“When we come to the Pauline pictures of the same ultimate reality, we first meet 1 Corinthians 15, where the emphasis is on a future world without death. Death – the corruption and decay of the good creation and of humans who bear God’s image – is the ultimate blasphemy, the great intruder, the final satanic weapon, and it will itself be defeated. That is the point of the resurrection, which is the main theme of the chapter. mere “life after death” in some spiritualized sense is not the point; by itself, it would actually collude with death rather than overcoming it. When we think of a world unreachable by death, we tend in Western culture to think of a nonphysical world. But the truly remarkable thing Paul is talking about here is in incorruptible, unkillable physical world. New creation is what matters, a new kind of world with a new kind of physicality, which will not need to decay and die, which will not be subject to the seasons in the apparently (to us) endless sequence of deaths and births within the natural order. God's new world will be the reality toward which all the beauty and power in the present world are mere signposts...they point to a world which will be more physical, more solid, more utterly real, a world in which the physical reality will wear its deepest meanings on its face, a world filled with the knowledge of God's glory as the waters cover the sea (Isaiah 11:9; Habakkuk 2:14)” p. 116
“The renewal of creation, the birth of the new world from the laboring womb of the old, will demonstrate that God is in the right...the New Testament invites us, then, to imagine a new world as a beautiful, healing community; to envisage it as a world vibrant with life and energy, incorruptible, beyond the reach of death and decay; to hold it in our mind's eye as a world reborn, set free from slavery of corruption, free to be truly what it was made to be.” p. 118
“We are called not just to understand the problem of evil and the justice of God, but also to be a part of the solution to it. We are called to live between the cross and resurrection on the one hand and the new world on the other, and in believing in the achievements of the cross and resurrection, and in learning how to imagine the new world, we are called to bring the two together in prayer, holiness and action within this wider world.” pp. 128-129
“I have argued…in various places and have shown that the promise of God’s new world and of bodily resurrection is precisely a reaffirmation of the goodness of this present world, not a summons to leave it out of consideration, and that where resurrection is truly affirmed it leads not to a lack of concern with the present world but rather to a determination that the life of the future world should begin to infect the present one as much and as far as possible…this vision of God’s ultimate future should lead us to redouble our efforts to discover the meaning of forgiveness, and the defeat of evil which it involves, here in the present as well.” pp. 144-145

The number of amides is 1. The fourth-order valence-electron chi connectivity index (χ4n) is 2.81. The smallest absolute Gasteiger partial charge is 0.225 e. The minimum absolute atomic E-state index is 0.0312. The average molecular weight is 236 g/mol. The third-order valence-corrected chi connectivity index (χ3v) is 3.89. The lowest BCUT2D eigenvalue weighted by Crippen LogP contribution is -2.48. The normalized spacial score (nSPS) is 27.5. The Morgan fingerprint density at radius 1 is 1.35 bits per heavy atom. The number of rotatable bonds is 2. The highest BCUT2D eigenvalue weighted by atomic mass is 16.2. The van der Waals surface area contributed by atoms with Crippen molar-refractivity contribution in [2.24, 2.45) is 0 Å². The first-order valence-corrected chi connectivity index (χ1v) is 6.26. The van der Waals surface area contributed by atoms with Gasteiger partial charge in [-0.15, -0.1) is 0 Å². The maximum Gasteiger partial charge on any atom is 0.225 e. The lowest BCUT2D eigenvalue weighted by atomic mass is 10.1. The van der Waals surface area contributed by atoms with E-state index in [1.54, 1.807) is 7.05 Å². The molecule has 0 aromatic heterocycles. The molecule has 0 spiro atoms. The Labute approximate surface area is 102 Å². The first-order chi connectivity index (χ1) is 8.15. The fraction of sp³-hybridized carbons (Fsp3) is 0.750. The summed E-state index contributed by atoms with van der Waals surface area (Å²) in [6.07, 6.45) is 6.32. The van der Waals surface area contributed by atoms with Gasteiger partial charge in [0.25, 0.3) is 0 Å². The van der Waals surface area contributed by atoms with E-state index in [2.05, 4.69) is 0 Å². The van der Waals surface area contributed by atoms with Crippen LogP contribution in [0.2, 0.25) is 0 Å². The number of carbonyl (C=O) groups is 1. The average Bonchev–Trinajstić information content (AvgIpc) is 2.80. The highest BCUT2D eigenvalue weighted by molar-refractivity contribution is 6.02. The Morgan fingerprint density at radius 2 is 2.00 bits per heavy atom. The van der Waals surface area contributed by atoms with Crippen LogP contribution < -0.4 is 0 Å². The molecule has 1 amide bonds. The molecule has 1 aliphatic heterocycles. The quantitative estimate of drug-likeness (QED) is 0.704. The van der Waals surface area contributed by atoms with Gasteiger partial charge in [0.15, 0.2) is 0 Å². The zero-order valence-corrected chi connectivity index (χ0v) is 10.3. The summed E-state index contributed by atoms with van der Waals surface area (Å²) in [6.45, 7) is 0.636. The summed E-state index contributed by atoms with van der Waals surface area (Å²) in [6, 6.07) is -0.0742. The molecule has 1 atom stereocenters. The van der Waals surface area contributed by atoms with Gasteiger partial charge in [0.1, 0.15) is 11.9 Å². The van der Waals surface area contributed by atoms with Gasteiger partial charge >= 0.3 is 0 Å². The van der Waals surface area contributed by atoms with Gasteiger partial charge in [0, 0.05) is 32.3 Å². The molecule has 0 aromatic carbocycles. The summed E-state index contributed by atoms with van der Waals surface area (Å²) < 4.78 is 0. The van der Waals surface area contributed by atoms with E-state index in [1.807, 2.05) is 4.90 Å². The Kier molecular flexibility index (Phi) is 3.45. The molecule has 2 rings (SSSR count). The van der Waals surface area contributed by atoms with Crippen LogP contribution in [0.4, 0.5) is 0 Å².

“Part of the Christian task in the present is to anticipate this eschatology, to borrow from God's future in order to change the way things are in the present, to enjoy the taste of our eventual deliverance from evil by learning how to loose the bonds of evil in the present.” p. 147
[Speaking in reference to Matt 18:15-20]
“This passage makes it quite clear what the command to forgive does not mean. it does not mean letting people get away with things... if someone has done something wrong even at a personal level, the right thing to do is not to gossip about it, not to tell everybody else, not to allow resentment to build up and fester, and certainly not to begin plotting revenge. The right thing to do is to go and tell them directly. Unfortunately, the people who are best at doing this, in my experience, are the people who actually rather enjoy telling other people that they're out of line. Perhaps the only real qualification for doing it is if you know, deep down, that you would much rather not have to do it, and you have to pray for grace and courage to go and knock on the door in the first place.” p. 154
“‘Forgive us our trespasses, as we forgive those who trespass against us.’ Jesus is declaring, with every breath he takes that the new covenant is being inaugurated in his own work, and that his followers are to live as returned-from-exile people, and hence as forgiveness-of-sins people.” p. 156
“The command to forgive one another, then, is the command to bring into the present what we are promised for the future, namely the fact that in God's new world all shall be well, and all manner of thing shall be well. it will still be possible for people to refuse forgiveness- both to give it and to receive it- but they will no longer have the right or opportunity thereby to hold God and God's future world to ransom, to make the moral universe rotate around the fulcrum of their own sulk. This is where we need to understand, better than we usually have, the biblical account of inaugurated eschatology, of living in the present in the light of the future. Understanding this is difficult to begin with, but it gets easier as you try. Living by it likewise requires hard work: prayer, thought, moral attention to your own state of mind and heart, and moral effort to think and behave in certain ways when ‘what would come naturally’ would be something very different.” p. 160